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Garlic and Sapphires: The Secret Life of a Critic in Disguise

By Ruth Reichel

Penguin Press, 320 pages, $24.95

It's hard to believe for a moment that anyone would hesitate to take the job of restaurant critic at the New York Times. Ruth Reichl didn't merely hesitate -- she even tried to sabotage her interview by telling its esteemed editors their restaurant coverage was haughty and elite.

So it's with deep skepticism that one begins "Garlic and Sapphires," Reichl's lush and spirited account of her time as critic at the most important newspaper in America.

The sensuous, feisty, sharp, wild-haired Reichl has written another evocative memoir, pairing her admirable knowledge of food with her keen understanding that eating is the best part of waking up, leaving the house and spending an evening with family and friends.

When Reichl got the call from New York in 1993, she was food editor and critic for the Los Angeles Times. After the New York Times she became editor in chief of Gourmet magazine. Sigh.

On a flight from Los Angeles to New York before she became the most feared and desired woman in Manhattan, a fellow passenger recognizes Reichl, swipes a roll from her tray table and tells her how her picture is now in every kitchen in every restaurant in five boroughs. Reichl is stunned, and not a little bit naive. (Apparently things were a bit lower-key in L.A.) This prologue is portentous, the passenger sagely advising our narrator with the omniscience of a well-used literary gimmick. But Reichl says it's all true.

The woman's words ring in her ears and even appear on restaurant menus before Reichl's eyes. (No, not really. But Reichl's writing is so fantastic anything seems possible when she and food are involved.) She knows she has a challenge, however, and even before she starts her new job, she contacts her late mother's dearest friend, an eccentric theatrical coach named Claudia. (Such people! Such adventures! Her breezy style and near rapturous descriptions temper any envy of Reichl's charmed life.)

Claudia helps Reichl develop the first in a series of disguises -- more like fully realized personas. With a wig, some serious makeup and a well-tailored yet out of season Armani suit, Reichl becomes Molly Hollis, a nouveau riche Michigan hausfrau. So delighted with their creation, Reichl decides to strike hard and aim high -- they're going to Le Cirque.

It was a disaster. She and Claudia are led to a spot in the back. A wine list is snatched from her hands and given to diners at a better table. The waiter neglects to mention a special tasting menu. They're ignored and insulted in every way possible.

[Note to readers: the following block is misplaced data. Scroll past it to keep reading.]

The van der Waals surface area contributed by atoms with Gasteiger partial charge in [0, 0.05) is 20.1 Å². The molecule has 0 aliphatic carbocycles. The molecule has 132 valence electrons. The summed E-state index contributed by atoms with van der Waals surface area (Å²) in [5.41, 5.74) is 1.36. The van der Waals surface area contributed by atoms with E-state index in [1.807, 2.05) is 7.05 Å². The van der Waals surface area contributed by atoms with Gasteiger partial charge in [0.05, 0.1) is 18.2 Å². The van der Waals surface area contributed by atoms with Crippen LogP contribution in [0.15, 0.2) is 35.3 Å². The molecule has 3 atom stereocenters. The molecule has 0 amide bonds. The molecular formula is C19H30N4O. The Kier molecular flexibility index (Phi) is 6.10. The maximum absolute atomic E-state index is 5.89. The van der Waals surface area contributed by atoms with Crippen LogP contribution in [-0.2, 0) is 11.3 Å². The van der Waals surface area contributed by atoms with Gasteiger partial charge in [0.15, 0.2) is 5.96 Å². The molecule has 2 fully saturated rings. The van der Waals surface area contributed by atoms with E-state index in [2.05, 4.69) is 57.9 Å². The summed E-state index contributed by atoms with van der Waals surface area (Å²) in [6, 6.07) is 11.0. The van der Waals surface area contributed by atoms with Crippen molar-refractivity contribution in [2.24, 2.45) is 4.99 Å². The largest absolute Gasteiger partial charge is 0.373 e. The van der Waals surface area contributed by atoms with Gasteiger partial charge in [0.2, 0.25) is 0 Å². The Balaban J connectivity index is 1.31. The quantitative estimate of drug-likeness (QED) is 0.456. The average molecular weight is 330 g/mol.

She decides the next time she goes back (her practice was to visit a restaurant five times before filing a review) she's going to see the other Le Cirque. So she takes her nephew and makes a reservation she knows will be recognized.

The difference is astonishing. The bar is packed with people waiting, but owner Sirio Maccioni shows Reichl to a table himself.

"Mr. Maccioni turned to me and said regally, 'The King of Spain is waiting in the bar, but your table is ready.' I nudged Johnny. 'Keep repeating those words to yourself,' I whispered as we followed Mr. Maccioni. 'I have to get them exactly right.' "

This delicious fodder was turned into her famous double review of the celebrity boite -- first detailing Molly's experience, then the dinner she enjoyed as herself, with an "averaged" rating of three stars.

The review outraged just about everyone -- the highbrow because Le Cirque's fourth star was taken away. The lowbrows called to say: "You are a pretentious idiot. . . . Who cares about all the foie gras and truffles that you get to eat? What about the rest of us!"

When the name Molly Hollis became known, Reichl would take on a new disguise complete with a new back story. She was unlikable Emily, flamboyant Brenda. She even became her mother for a series of restaurant outings that were among the most lively.

As her mother, Miriam, Reichl torments the service staff at 21, sending virtually everything back, lecturing a waiter about how a martini should be mixed and insisting that a tableside Caesar salad be remade.

Reichl found that not only was she treated differently in her various characters, she acted differently. The way she walked, talked, ordered and even signed a credit card slip changed with each incarnation.

It shouldn't have been much of a surprise. The canny, astute critic knows that attitudes and expectations affect the way food tastes as much as salt and pepper. And the act of dining out is as dramatic as what goes on in a theater on Broadway.

In the early '90s, before New York became the food capital it is today, Reichl's democratic approach to restaurants was refreshing. She was eager to review long-neglected Japanese, Korean and Thai restaurants, irritating old-school editors and her predecessor in the job, the pompous Bryan Miller. There isn't a hint of pretention in Reichl's reviews (some of which are reprinted throughout the book, along with a handful of recipes) or her approach to dining.

Even when she's condescended to, Reichl manages to find something to savor in every meal. Her infectious passion for consuming and sharing what's on the table makes "Garlic and Sapphires" as satisfying as her previous, beautifully written culinary memoirs, "Tender at the Bone" and "Comfort Me with Apples."